Warwick Armstrong was a huge figure in Australian cricket, both literally and metaphorically. Known as the ‘Big Ship’ on account of his sheer physical size, the larger than life Armstrong gained dual reputations as a brilliantly enigmatic all-rounder and a player who flouted officialdom throughout his career. He was generally placed alongside Monty Noble as the finest Australian all-rounder of the first twenty years of the 20th century.
Armstrong played two seasons of Australian rules football for South Melbourne in the Victorian Football League in 1899 and 1900 before taking cricket seriously. His early cricket career included being a ground bowler for Melbourne Cricket Club members practising in the nets at the Melbourne Cricket Ground.
After making his debut for Victoria in 1898/99, the name that he made for himself on the field of play was as a forceful batsman, tidy legspin bowler, and ultimately one of Australia’s finest ever captains. Following a string of consistent performances for Victoria, he was selected to represent the national team for the first time in 1901/02 and made an immediate impact, joining with Reg Duff to register the first ever century partnership for the last wicket in a Test match. Armstrong headed the Australian Test averages on his first trip to England, scoring 1087 runs, average 26 and taking 81 wickets at 17.50 runs each. He surpassed these efforts on his second trip to England, making 2002 runs, average 48.82, and taking 130 wickets at 17.60 apiece, being top of both averages. These figures constituted a record at the time, no other visitor to England had scored 2000 runs and taken 100 wickets in a season. Not quite so successful in 1909, he scored 1480 runs, average 46.39, and claimed 126 wickets at 16.23, but was still second in each list and by far the most effective bowler.
Such was the extent of Armstrong’s success in the Test arena that his hold on a berth in the Australian side was only disrupted by his decision to decline to tour England in 1912 as a protest. He was one of the `Big Six’ who stood out of the tour on the principle that the Board of Control had broken its word about a player-appointed manager and player control of tour finances. Even after such a defiant act, Armstrong remained highly regarded, however, and was not only re-included in the side for Australia’s very next Test match but was also promoted to the position of captain, guiding the team to eight straight Test wins before closing with two draws.
Armstrong was sacked as captain of Victoria in the middle of the 1920/21 season because he did not attend a practice season, as part of the continuing hangover from 1912. This event caused an enormous uproar in the cricket public, and made a national hero of Armstrong. Eight thousand spectators left the MCG to attend a protest meeting.
On the trip to England in 1921 for the first Test series since the War, Armstrong tried to keep his weight within 20 stone by stoking the ship for two hours a day. He failed, clocking into the tour at 22 stone.
He captained the 1921 Ashes side with such marked success he ranked third in batting and top of the bowling. With 1405 runs, average 43.90, and 106 wickets, average 14.56, he for the third time accomplished the cricketer’s double, equalling the record for any Australian in England established by George Giffen 25 years before.
During this Test, Armstrong became one of the two cricketers to bowl two consecutive overs in the same innings in a Test match (the only other recorded instance is Alex Moir). This occurred when the English team declared their innings. The rule at the time did not allow a declaration on the first day less than hundred minutes before the close of play. Armstrong had bowled the last over before the break. On recommencement of play shortly after, he bowled an over without anyone apparently noticing that he had also bowled the previous one. Towards the end of the fifth Test, with no result possible and Australia having retained the Ashes 3-0, each time before the end of the third day. Armstrong placed himself in the outfield, where he picked up a windblown piece of newspaper and began reading it. Asked why, he grinned and said: “To see who we were playing”.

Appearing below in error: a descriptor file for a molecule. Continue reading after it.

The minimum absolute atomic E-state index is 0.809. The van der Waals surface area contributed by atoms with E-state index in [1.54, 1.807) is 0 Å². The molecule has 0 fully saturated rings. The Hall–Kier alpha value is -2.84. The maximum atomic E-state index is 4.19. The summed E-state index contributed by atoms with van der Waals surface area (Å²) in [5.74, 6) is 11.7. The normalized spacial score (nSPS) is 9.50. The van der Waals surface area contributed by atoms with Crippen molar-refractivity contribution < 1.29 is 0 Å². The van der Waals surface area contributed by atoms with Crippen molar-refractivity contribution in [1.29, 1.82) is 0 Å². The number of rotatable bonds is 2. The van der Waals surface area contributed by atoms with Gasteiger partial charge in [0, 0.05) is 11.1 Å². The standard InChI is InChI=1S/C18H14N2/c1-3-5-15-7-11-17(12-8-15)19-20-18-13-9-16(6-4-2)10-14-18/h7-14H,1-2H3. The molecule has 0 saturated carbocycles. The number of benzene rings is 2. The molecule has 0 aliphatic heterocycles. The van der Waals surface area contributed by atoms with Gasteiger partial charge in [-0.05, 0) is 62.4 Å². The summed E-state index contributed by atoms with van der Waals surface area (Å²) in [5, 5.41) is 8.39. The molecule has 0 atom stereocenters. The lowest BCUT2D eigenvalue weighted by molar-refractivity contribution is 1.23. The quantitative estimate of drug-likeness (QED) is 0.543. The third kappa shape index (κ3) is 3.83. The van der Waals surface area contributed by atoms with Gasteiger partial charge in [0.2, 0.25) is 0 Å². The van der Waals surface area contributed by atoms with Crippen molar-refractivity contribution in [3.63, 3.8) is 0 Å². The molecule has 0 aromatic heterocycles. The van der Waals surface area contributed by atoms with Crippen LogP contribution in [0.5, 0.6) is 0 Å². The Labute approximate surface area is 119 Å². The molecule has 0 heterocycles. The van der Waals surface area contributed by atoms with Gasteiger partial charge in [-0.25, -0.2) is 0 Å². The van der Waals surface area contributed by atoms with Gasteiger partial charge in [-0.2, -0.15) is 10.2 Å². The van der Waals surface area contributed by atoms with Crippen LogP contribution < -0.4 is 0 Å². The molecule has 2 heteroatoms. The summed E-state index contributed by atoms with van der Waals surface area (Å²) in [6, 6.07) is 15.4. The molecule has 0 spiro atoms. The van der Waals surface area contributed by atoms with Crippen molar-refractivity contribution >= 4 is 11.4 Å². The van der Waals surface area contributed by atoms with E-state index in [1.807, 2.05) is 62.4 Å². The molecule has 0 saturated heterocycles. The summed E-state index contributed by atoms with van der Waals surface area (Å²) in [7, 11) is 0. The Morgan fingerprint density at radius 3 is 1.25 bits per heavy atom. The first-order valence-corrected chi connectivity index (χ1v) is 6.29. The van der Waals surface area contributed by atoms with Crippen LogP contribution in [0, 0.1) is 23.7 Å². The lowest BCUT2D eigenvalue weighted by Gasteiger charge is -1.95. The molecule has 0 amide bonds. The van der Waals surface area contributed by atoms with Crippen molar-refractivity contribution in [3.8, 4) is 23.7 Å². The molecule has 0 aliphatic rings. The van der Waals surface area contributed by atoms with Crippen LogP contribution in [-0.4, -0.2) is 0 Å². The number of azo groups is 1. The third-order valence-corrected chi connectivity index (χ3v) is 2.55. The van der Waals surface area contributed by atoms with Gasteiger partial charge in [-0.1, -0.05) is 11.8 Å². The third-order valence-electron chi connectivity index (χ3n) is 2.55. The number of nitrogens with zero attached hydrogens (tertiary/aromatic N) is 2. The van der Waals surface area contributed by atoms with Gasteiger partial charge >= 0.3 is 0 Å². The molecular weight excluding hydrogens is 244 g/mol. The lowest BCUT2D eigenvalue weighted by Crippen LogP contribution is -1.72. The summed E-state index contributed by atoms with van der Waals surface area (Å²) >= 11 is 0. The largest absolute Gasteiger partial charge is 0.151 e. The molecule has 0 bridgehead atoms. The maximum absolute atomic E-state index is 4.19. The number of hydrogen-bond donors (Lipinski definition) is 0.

Armstrong continued to play first class cricket until the end of the 1922 season in Australia, and for Melbourne until 1927.
Armstrong established a record by playing in 42 Test matches against England — one more than Clem Hill. In these games he scored 2172 runs, average 35.03, and took 74 wickets at an average cost of 30.91. He made four Test centuries against England — all in Australia — and in ten Tests with South Africa he twice reached three figures. Altogether 46 centuries stand to his name in first-class cricket.
Appearing ungainly at the wicket because of bent knees, almost inevitable in the case of such a big man, Armstrong was a splendid stroke player, with the drive and cut most in evidence, and his defence was untiring. Bowling slows, usually round the wicket from a great height, he did not turn the ball a lot.
Overall, Armstrong participated in 269 first-class matches, scored 16,158 runs at 46.83 and captured 832 wickets at 19.71. He also played in 50 Tests over a period that spanned close to two decades in total. In Sheffield Shield matches Armstrong scored 4993 runs, average 49.93, and took 177 wickets at 24.16 runs apiece. In Melbourne in November 1920 he made two centuries for Victoria against South Australia — 157 not out and 245. In November 1912, in the corresponding match, also at Melbourne, he scored 250, his highest innings in these tournaments.
Like many cricketers, after retiring from active participation in the game, Armstrong wrote for the press. A cantankerous man with strong opinions, he was inducted into the Australian Cricket Hall of Fame in 2000. As for his size, Ray Robinson observed: “No ball that Armstrong drove, and no deck-chair he sat on was ever the same again.”